But in short, your suggestion boils down, basically, to "the energy either comes from nowhere or it comes from the portals/portal gun. It can't come from nowhere, so it must come from the portals/portal gun. Therefore it doesn't come from nowhere." Ultimately the idea is reasonable - the energy could be coming from the gun, rather than from nowhere... but it's not exactly proof of anything. While we certainly have no IRL mechanism to get energy from nowhere (and don't believe one exists), we also have no IRL mechanism to draw energy from the portal gun to do what it does. So anything is pure conjecture until the canon says otherwise.

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Re: Portal Paradox

Postby pinochet » Wed Jul 20, 2011 2:01 am UTC

Probably a useful thread necro here, what with portal 2 out recently.

I think the only way to avoid breaking physics is to stop treating the portal like a wormhole and guess at the properties of the technology as created within a coherent realm of physics.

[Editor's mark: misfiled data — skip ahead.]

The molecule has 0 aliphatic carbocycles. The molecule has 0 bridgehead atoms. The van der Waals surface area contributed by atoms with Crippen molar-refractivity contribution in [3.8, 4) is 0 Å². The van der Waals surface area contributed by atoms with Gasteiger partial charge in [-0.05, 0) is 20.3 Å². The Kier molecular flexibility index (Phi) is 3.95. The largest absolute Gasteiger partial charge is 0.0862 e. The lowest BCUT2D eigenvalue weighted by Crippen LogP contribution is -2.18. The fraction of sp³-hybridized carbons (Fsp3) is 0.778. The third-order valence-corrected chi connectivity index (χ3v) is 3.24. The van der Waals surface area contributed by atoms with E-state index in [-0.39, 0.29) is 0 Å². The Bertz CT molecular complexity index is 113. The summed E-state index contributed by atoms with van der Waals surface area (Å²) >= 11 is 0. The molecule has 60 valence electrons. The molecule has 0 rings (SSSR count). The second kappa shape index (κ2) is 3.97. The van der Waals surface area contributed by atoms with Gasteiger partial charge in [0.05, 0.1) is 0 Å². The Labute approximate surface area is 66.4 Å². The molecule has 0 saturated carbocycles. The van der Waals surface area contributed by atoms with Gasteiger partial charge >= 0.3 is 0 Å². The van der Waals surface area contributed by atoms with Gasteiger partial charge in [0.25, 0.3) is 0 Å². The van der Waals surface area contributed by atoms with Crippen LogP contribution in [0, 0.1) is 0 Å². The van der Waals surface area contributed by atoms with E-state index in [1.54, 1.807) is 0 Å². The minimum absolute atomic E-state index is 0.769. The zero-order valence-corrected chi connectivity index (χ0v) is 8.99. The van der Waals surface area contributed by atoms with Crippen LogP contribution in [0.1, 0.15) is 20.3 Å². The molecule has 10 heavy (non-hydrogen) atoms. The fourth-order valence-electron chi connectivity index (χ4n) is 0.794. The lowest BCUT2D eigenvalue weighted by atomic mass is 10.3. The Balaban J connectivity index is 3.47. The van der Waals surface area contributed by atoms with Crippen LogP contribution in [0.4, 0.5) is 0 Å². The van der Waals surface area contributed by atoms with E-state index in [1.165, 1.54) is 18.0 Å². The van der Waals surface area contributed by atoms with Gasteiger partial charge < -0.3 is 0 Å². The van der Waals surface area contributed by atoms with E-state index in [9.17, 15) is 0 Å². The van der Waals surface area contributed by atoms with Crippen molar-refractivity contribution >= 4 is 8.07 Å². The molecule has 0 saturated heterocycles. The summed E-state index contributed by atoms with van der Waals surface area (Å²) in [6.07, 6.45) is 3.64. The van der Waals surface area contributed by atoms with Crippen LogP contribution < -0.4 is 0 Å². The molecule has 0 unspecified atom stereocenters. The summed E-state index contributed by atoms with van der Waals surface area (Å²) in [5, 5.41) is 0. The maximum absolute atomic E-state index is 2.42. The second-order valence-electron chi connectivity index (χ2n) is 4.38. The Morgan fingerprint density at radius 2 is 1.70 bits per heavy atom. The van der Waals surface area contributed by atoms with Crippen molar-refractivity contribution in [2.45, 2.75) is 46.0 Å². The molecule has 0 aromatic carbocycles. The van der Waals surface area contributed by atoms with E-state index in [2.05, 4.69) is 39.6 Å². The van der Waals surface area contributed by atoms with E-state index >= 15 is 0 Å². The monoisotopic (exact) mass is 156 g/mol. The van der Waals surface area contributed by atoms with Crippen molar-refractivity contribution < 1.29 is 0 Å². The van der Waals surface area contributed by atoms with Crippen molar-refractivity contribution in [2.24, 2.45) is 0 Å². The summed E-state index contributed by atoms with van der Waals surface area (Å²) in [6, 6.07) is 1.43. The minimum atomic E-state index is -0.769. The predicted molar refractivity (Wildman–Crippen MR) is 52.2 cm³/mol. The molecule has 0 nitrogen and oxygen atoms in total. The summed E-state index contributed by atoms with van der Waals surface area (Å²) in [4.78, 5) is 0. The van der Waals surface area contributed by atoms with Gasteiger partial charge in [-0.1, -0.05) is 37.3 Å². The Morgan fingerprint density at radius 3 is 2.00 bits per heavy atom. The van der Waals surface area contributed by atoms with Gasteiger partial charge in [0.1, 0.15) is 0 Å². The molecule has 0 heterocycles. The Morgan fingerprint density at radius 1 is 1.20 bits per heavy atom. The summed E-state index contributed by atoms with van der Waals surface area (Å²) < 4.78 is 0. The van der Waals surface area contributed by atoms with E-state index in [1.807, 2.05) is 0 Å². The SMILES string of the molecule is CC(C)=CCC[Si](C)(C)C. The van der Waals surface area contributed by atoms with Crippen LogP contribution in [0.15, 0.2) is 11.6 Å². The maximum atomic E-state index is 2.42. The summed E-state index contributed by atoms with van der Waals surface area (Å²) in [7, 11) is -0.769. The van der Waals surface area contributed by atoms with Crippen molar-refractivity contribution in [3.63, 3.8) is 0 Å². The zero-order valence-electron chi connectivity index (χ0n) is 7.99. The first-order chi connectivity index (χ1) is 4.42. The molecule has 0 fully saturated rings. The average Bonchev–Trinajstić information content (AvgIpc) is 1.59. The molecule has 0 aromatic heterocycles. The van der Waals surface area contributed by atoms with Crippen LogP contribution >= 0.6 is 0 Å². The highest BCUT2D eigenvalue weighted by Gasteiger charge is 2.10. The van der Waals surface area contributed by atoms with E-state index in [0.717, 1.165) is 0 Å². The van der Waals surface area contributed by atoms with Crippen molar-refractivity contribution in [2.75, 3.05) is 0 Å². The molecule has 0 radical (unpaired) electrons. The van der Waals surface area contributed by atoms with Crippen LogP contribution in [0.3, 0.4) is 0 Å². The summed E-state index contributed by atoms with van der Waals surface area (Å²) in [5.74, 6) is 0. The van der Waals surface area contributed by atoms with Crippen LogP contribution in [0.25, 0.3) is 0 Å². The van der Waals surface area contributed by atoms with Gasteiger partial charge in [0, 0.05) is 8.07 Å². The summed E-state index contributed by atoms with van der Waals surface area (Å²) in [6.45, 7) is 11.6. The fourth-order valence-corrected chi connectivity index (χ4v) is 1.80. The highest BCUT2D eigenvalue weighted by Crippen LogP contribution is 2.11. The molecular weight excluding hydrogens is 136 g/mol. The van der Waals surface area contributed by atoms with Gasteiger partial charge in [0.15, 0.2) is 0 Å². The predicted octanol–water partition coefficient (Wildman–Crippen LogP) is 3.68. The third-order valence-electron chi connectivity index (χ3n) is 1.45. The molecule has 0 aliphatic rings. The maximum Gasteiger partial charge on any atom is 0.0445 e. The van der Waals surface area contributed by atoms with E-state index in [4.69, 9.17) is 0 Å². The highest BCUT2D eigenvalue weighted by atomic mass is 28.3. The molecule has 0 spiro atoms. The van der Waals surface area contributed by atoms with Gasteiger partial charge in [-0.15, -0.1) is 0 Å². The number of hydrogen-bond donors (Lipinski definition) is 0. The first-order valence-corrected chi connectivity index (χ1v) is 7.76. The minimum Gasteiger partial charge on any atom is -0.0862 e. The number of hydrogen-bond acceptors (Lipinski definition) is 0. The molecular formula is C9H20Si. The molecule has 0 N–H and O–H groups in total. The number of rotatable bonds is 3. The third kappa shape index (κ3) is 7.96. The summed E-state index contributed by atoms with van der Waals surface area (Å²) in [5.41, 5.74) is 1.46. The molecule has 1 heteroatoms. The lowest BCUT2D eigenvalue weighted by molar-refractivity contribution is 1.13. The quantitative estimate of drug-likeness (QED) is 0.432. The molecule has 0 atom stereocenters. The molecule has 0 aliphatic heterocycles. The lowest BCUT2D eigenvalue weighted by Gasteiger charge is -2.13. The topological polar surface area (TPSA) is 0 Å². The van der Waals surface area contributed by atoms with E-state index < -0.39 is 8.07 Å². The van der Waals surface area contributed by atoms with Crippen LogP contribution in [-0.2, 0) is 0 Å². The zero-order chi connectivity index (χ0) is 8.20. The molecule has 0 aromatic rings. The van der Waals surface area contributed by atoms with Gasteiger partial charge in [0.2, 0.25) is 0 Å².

I think the in-game portals are not so much wormholes as some sort of a nonmatter thing. Relevantly, an in-game portal bolt will stop at the interface of a portal rather than travel through it, proving that it has a surface of some sort. I'd guess that a portal-on-a-board being pushed through another portal would just collapse the pair of portals, for similar reasons. Also, we should observe that portals, whatever they actually are, are mounted on matter objects, not into the fabric of spacetime. I don't really know how a literal wormhole would interact with a moving planet, but I'd guess there's a reasonable chance it might try to slide up or down the distorted spacetime of the gravity well, or perhaps decide to "sit still" in some IRF other than the surface of our rotating, orbiting planet in our rotating, moving galaxy. (Does anyone with an actual physics degree know whether the "fabric of spacetime" is stationary with respect to the matter inhabiting it? I'm curious). Anyway, I think Portal portals can't be wormholes.